> while($line=<JAVAPIDS>) {
    > # ($user,$pid1,$pid2,$it4,$it5,$it6,$it7,$it8,$it9,$it10,$it11,$it12,$it13,$it14,$it15)=split("
    > ",$line);
    > ($user,$pid1)=split(" ",$line);
    > $pidfile{$pid1}=$pid1;
    > $pid_comp[$pidcnt]=$pidfile{$pid1};
    > # print "pid$pidcnt : $pid_comp[$pidcnt] \n";
    > if ($pidcnt gt 0) {
    > if ($pid_comp[0] < $pid_comp[$pidcnt]) {
    > $pid_comp[0] = $pid_comp[$pidcnt];
    > }
    > }
    > $pidcnt++;
    >
    > }
    > print "pidcnt : $pidcnt \n";
    > print "Largest PID for java is : $pid_comp[0] \n";
    >
    > ------------------------------------------
    >
    > Q1) How do I do 'kill -3 $pid_comp[0] in this script?
    > Q2) Is there any way that I can do the followings:



    Perl has a "kill" function. For more details do the following :

    perldoc -f kill
     
    Barry Kimelman, Sep 17, 2003
    #7
  8. "John W. Krahn" <> wrote in message news:<>...
    > Ted Zlatanov wrote:
    > >
    > > [lots of awkward ps -ef gymnastics omitted]
    > >
    > > Good god, guys, why are you stubbornly trying to reinvent the wheel?
    > > I mean, it's fun to do it sometimes, but Hugh (a new Perl programmer)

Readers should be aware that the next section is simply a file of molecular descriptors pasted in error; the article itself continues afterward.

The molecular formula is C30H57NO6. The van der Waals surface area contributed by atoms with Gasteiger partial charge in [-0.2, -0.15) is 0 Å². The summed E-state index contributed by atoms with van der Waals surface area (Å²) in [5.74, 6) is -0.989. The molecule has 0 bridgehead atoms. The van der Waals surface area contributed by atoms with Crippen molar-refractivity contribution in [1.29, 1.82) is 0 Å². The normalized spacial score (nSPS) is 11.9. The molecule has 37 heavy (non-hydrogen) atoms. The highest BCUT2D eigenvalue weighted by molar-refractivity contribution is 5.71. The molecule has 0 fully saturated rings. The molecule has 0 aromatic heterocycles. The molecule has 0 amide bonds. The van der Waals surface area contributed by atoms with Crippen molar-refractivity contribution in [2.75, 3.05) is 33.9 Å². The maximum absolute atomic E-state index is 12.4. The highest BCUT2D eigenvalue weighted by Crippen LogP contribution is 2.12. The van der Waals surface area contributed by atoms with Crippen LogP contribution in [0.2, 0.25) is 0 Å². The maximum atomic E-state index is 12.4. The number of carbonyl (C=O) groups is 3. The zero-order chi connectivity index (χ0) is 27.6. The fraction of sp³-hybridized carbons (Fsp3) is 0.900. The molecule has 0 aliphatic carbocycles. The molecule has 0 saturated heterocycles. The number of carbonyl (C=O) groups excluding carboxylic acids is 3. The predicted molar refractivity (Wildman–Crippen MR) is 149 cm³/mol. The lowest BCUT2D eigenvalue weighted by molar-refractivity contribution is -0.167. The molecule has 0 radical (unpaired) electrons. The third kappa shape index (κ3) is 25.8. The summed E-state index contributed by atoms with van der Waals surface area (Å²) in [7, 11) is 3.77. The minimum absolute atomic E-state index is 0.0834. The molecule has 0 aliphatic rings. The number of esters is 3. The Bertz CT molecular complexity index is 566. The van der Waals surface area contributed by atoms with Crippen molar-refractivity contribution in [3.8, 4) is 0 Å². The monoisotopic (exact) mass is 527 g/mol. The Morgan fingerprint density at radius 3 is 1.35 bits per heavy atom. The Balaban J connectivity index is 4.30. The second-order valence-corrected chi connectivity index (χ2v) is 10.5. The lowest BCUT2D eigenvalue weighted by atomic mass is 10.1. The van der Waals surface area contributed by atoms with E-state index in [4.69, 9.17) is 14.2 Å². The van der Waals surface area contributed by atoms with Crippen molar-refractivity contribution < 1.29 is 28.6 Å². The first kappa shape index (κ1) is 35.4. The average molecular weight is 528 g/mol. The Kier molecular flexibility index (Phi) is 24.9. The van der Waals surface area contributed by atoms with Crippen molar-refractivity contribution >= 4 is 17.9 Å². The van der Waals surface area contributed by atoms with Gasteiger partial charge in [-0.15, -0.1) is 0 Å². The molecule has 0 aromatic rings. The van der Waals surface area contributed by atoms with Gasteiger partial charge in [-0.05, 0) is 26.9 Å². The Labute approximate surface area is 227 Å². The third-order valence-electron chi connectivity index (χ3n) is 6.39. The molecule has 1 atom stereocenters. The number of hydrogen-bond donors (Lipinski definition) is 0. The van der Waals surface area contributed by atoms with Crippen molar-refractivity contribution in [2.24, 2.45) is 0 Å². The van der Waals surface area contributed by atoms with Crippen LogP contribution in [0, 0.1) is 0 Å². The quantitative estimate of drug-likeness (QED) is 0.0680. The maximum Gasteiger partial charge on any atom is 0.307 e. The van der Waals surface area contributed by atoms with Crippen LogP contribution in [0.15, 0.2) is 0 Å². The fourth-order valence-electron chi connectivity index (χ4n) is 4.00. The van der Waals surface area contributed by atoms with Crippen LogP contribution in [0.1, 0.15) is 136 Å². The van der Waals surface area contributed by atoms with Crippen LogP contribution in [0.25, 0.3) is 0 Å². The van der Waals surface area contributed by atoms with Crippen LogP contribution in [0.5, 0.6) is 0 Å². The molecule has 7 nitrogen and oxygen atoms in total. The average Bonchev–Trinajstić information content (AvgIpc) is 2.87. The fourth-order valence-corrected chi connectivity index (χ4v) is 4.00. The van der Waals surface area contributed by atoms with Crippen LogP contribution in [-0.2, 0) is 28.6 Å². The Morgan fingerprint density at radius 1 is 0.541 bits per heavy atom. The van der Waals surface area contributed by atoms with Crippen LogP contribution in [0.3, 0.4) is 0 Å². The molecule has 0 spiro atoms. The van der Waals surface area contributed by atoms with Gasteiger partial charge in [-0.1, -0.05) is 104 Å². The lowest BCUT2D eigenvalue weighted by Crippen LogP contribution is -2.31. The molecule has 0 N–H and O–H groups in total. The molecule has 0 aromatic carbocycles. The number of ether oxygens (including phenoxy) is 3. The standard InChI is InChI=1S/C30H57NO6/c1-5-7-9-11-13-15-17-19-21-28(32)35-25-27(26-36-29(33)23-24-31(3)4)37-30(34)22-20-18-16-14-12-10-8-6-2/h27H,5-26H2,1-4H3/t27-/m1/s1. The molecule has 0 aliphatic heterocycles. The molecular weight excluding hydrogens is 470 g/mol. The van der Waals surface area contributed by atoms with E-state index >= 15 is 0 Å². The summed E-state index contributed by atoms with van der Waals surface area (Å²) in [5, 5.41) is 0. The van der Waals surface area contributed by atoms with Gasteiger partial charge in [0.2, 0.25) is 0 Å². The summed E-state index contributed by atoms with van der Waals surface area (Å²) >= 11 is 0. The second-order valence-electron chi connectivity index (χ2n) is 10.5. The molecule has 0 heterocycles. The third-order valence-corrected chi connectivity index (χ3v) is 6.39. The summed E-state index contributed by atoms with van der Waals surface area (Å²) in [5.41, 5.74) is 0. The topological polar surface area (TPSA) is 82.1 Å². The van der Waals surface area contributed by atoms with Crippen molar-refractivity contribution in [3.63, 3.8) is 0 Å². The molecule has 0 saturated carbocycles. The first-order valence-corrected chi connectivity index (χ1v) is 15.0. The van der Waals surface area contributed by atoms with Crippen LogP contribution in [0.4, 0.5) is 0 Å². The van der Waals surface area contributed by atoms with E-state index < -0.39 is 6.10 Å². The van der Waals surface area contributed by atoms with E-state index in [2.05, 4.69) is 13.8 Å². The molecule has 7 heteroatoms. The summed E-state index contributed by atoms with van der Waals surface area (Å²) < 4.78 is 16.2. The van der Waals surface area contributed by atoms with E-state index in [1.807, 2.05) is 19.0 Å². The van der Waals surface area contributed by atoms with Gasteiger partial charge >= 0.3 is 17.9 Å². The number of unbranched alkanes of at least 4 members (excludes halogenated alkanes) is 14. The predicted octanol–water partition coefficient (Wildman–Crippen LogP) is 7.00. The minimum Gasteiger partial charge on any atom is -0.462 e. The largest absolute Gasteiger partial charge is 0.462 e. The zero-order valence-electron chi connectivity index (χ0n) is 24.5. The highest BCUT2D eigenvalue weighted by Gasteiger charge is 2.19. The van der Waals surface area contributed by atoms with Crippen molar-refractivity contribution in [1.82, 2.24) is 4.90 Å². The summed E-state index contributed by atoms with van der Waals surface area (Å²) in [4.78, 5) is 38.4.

> > should absolutely not be trying to manually parse the output of
    > > ps -ef, creating a nonportable script with weird bugs (what happens
    > > if "grep" is in the process name you want, for instance? what happens
    > > on systems where ps -ef does not do what you think it does?)
    > >
    > > Please use Proc::processTable from CPAN. It will save you time and
    > > lots of headaches.

    >
    > $ cat Proc-ProcessTable-0.38/README
    > Proc::processTable, version .38
    >
    > STATUS
    > ======
    > This is BETA software; it seems to work, but use at your own risk :)
    > [snip]


    Dan should really remove that. His code has been around long enough,
    and is stable enough, that I consider it production quallity. Having
    ported some of his code to Ruby, I can tell you that it's trustworthy,
    i.e. passes all tests, no memory leaks, and does what it's supposed to
    do.

    > If that's not enough of a reason the module requires a C compiler to
    > install and all the C code does (on FreeBSD, IRIX, DecOSF, NetBSD,
    > Linux, UnixWare and Solaris) is access the /proc file system


    It requires a C compiler - so what? If you're on *BSD or Linux,
    you've almost certainly have gcc anyway. Solaris users will likely